Tuesday, September 1, 2009

Dirty Diana

Last holiday season I purchased a reproduction Diana F+ plastic-bodied toy camera.

The history of the Diana dates back over fourty years. They were first produced in Hong Kong in the early 1960's. According to one website:

With the development of inexpensive, higher quality consumer cameras such as the Kodak Instamatic, demand for the Diana, even as a novelty gift, gradually disappeared. Production of the Diana, its clones (have 151 marked on the door latch like the original Diana), close copies and variants is believed to have stopped sometime during the 1970s, though similar 35mm box cameras were produced for many years thereafter by various companies in Hong Kong and Taiwan as promotional items.

Having never taken a photo lesson I appreciated the simple camera operation and the ease in which the flash plugged into the main body. The camera only accepts 120mm film, unless modified otherwise, which is very difficult to find. I have only come across one local retailer that sells both color and black & white. The film is fairly inexpensive but the reproduction can be quite costly. I have discovered that it is more cost effective to have the film put on CD, modify at home, and then have printed on regular paper at my local big box store. Loading the 120mm film into the camera was challenging at first until I visited several message boards.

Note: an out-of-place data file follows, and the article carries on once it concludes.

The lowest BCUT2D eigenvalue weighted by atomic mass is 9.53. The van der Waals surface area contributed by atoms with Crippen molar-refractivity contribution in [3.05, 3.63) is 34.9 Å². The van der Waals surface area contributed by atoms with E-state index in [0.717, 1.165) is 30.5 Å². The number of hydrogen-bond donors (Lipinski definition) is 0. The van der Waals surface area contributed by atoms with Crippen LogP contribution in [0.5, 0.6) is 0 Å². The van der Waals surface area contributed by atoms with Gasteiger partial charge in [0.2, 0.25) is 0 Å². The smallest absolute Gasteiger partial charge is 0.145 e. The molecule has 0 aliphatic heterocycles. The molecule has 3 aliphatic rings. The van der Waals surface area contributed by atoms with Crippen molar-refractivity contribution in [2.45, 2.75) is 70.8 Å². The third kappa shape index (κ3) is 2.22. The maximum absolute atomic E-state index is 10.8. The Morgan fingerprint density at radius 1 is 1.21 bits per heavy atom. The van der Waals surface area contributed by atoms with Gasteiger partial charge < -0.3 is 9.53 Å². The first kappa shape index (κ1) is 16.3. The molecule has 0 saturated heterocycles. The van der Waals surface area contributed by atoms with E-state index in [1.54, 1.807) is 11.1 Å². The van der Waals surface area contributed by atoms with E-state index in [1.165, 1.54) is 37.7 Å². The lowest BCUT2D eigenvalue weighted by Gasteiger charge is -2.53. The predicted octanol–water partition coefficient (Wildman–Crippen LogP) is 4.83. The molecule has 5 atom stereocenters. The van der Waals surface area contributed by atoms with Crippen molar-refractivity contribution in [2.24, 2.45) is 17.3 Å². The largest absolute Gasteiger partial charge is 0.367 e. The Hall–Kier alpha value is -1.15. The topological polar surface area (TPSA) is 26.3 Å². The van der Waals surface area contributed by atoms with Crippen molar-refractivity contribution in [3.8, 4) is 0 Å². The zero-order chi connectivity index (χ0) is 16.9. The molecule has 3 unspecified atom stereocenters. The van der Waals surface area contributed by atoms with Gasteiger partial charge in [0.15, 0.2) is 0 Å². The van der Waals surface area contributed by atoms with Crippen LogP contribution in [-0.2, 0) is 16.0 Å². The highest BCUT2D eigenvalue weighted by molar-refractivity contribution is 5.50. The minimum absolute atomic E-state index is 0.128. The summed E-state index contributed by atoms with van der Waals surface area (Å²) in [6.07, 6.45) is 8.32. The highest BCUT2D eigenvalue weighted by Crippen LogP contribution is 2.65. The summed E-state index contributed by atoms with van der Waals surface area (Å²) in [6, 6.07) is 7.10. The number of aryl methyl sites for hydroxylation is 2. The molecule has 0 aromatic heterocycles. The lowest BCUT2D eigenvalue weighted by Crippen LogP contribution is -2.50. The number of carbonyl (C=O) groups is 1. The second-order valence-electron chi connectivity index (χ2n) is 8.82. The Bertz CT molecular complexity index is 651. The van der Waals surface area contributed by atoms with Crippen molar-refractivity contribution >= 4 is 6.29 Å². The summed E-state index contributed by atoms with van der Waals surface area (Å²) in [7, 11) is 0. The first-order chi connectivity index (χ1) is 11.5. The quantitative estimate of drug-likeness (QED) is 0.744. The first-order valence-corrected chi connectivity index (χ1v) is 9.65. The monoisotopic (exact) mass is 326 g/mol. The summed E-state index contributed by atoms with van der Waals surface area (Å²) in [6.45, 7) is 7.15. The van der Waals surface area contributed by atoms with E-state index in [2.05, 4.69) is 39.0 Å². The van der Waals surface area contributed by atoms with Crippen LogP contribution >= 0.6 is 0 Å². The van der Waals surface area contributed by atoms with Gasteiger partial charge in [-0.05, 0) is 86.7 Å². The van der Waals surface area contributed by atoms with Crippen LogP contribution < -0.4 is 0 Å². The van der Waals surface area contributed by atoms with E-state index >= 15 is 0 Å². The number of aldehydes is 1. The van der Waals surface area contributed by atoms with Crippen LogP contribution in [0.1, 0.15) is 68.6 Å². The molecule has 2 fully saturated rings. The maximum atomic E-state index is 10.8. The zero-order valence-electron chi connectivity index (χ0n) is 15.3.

Diana cameras are predisposed to light leaks, and they produce images with pronounced vingnetting that are often blurred and out of focus. Modern digital photography is great for taking that first perfect shot when timing is critical or you are in a rush. You will not get that with a Diana. But, that is what I love about them. Vaguely familiar images filled with dreamlike landscapes and hazy people.

No comments:

Post a Comment